Despite this, I know that this isn’t the best state I can be. My emotions are still incredibly volatile. In the span of a few hours, I can go from feeling like I’m on the top of the world, sauntering along to the drumbeats of a joyous Jack Johnson to feeling anxious and hiding under my covers listening to Drake. Of course, the best part of my new state is that this happens less than before, but I just wish I could minimize it further.

In discussion yesterday with my religious group, we got onto the topic of how it may be better to find an equilibrium, and instead of getting too attached to the highs and lows, to focus on an equilibrium of the two and try to stay balanced. That way, it won’t hurt when we fall as much. I’m torn by this concept.

On one hand, this level of equilibrium in my emotions sounds like it would help me to leave myself and become more associated with a higher power as I detach myself from the world. On the other hand, detachment has always been one of the concepts of spirituality that I’ve struggled with. I’ve been a huge advocate of melancholy and sadness in the past because I fell in love with it and the depth and vibrancy of the emotions, especially when they helped me to connect with art. I don’t know if I can completely abandon that part of me that loves to feel so strongly. If we are meant to detach ourselves from everything, why do strong emotions feel so right? Why does sobbing in my bed over breakup feel so real compared to emotionlessness in the face of a small loss?

Create Something Every Day

For the past few days, I’ve been involved in one of the least entertaining activities in the world, one that never seems to end and consumes your very existence, bringing inconvenience to every facet of your life. Yup, I’m talking about moving. I’m definitely not being melodramatic when I say that moving from an apartment into a new house is one of the most frustrating things to ever happen to me.

In reality, this isn’t that big of a deal, but it has caused me to become extremely restless. It’s not because of the inconvenience of manual labor or sleeping on the floor or having to eat ice cream with a fork since all the spoons are at the house and not the apartment. All of those things are fine and can easily be overcome. What’s been irking me about the whole thing is my difficulty in creating anything. I’ve failed to complete several blog posts due to my brain not working properly, I’ve been unable to continue learning how to draw due tot the lack of tables, I’ve been unable to make my small Flask have any functionality due to my incompetence and, worst of all, I’ve been unable to wear any clothes that weren’t sweatpants and a sweatshirt due to having to move things.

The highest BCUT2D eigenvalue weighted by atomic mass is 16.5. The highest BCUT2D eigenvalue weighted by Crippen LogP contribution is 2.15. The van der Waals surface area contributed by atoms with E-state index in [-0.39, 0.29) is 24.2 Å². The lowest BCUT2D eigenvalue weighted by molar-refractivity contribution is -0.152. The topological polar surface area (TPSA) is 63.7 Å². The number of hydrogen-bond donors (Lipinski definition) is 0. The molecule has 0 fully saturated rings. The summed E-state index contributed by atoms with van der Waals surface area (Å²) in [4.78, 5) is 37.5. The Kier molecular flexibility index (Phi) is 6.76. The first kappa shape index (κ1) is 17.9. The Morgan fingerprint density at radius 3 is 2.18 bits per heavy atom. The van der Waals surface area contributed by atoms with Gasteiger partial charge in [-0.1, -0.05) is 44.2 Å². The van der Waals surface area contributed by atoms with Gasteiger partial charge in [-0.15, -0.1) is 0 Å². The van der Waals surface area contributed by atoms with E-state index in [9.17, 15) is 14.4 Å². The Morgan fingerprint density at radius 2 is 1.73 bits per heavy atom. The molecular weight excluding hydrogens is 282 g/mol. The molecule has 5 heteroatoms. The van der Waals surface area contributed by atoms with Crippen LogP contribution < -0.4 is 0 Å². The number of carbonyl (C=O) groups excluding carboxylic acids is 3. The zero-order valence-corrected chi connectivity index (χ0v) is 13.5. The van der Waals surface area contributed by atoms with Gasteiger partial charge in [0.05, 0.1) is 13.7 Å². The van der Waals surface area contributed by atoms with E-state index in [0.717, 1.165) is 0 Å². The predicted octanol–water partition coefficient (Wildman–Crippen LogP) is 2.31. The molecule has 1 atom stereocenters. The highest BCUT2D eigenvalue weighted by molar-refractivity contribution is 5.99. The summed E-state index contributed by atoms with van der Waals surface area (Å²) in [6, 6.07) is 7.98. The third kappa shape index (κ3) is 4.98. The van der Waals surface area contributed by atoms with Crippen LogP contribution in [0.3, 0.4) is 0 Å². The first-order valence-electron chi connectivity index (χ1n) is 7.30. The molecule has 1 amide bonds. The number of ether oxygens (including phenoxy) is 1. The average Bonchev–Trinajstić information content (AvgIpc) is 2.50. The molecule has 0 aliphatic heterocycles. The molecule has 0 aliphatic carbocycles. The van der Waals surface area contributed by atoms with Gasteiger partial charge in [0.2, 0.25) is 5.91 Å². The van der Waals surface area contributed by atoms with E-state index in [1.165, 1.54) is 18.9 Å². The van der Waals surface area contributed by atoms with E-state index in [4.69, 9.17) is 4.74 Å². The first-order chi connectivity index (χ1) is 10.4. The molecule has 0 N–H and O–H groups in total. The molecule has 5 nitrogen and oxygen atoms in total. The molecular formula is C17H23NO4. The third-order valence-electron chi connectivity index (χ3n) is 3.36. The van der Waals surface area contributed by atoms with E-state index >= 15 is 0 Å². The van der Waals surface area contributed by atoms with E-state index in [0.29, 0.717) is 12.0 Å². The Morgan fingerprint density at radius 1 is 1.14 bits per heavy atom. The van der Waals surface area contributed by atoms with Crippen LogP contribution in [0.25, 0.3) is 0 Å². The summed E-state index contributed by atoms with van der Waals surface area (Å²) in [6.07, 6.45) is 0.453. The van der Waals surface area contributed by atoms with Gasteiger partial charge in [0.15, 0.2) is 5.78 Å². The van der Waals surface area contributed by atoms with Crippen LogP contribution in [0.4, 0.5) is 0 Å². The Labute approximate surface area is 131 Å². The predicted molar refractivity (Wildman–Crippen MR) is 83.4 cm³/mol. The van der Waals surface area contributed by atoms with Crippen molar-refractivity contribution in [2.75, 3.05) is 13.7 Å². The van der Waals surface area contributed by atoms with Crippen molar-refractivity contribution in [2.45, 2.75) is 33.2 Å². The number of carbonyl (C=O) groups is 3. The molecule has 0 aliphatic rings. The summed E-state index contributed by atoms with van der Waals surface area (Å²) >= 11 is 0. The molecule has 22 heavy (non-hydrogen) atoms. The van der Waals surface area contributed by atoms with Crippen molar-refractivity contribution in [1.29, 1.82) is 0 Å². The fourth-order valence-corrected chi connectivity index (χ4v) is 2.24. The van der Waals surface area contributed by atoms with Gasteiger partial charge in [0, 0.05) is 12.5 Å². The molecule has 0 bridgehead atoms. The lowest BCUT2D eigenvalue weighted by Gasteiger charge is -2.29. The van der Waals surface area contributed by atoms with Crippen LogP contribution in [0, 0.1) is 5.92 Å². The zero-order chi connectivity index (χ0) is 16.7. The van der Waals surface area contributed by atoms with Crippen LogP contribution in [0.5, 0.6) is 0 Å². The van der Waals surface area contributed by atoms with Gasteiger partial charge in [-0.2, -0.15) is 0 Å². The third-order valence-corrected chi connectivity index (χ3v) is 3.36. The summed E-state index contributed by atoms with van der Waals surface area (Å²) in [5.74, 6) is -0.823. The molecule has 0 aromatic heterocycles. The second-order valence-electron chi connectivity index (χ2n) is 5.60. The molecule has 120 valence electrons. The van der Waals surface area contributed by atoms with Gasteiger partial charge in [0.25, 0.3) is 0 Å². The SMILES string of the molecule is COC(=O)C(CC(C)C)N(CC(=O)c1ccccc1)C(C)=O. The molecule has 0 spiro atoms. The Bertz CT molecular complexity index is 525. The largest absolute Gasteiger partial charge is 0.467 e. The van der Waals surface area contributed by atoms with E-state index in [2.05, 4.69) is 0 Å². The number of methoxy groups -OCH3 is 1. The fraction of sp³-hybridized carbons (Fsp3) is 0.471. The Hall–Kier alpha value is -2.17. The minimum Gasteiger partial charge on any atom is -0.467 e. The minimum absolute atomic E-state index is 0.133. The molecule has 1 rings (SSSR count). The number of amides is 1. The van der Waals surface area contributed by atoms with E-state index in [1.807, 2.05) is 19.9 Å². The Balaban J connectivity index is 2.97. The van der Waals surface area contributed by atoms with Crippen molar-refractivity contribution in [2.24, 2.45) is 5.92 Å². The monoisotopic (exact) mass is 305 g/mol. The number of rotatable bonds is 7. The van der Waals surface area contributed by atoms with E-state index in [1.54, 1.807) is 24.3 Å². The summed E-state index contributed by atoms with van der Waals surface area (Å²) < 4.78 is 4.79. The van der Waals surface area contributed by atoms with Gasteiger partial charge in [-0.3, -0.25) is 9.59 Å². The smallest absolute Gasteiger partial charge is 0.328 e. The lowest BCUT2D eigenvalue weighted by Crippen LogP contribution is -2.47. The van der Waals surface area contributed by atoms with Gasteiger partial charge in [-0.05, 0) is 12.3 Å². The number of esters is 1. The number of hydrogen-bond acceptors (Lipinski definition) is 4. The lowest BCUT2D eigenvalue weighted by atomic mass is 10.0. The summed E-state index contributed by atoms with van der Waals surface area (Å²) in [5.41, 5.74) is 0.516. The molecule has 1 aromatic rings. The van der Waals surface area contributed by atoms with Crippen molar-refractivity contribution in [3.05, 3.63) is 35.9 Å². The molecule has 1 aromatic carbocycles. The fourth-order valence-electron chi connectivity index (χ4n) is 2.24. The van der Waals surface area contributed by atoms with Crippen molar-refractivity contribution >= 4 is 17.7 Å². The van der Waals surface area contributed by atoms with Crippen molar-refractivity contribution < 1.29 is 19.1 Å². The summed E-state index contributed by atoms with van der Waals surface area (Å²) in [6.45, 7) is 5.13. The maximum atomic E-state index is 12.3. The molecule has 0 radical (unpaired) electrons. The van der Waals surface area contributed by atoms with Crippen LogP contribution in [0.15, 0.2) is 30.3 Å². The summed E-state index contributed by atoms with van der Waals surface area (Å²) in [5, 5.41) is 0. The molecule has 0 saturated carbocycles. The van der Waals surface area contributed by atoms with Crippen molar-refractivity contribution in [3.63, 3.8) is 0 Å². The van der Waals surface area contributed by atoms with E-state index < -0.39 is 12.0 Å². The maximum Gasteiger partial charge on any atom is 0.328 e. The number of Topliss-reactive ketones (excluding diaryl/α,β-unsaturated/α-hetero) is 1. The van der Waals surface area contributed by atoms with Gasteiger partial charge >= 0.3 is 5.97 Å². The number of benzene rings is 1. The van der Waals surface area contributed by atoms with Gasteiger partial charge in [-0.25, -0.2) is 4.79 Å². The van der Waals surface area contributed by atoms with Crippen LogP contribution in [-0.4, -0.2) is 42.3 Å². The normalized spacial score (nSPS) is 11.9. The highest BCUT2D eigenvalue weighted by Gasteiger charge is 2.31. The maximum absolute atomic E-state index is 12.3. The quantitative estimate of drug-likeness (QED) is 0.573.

My mind is so used to doing anything productive that going several days without doing anything that really uses my brain has left me feeling terrible about myself. Sure, moving boxes and carrying heavy stuff is productive in a way, but it fails to satisfy me in any way. Because of the mental unrest, I’ve been feeling terrible about myself and just have struggled to stay positive in the recent days. I had never realized how much creating things, be it CS homework or blog posts, has such a positive impact on my life and the lack of it can have such a negative impact. When I read this article about the health benefits of art, it all made sense.

As the year comes to a close, I’ve decided that one of my New Year’s Resolutions is to try to create something every day. I don’t mean I need to write a 500 word blog post or draw an amazing portrait or design something really cool. No, that’s nearly impossible. At the very least, I want to be make anything that leaves a unique impact on the world, however small. This could be a small drawing of a potato on the side of my homework if I’m feeling lame or an awesome photo or even just a bombass photo.

I needed to write this post in order to create something after all of these days. Now, it also serves to keep me accountable in terms of what I want to do in the future. It’s a New Year’s Resolution, so therefore the odds are already against me, but even the intention to create more is better than what I’m doing right now.

Done but not Done.

It’s been nearly a week since I finished my daily writing goal of 100 days that wasn’t really daily and you can look at all of those posts to see what it was all about. In the last couple of days, I’ve been contemplating what to do next. I want to continue writing with a level of regularity, but I doubt I can sustain daily writing in the same form that I was doing with #the100DayProject.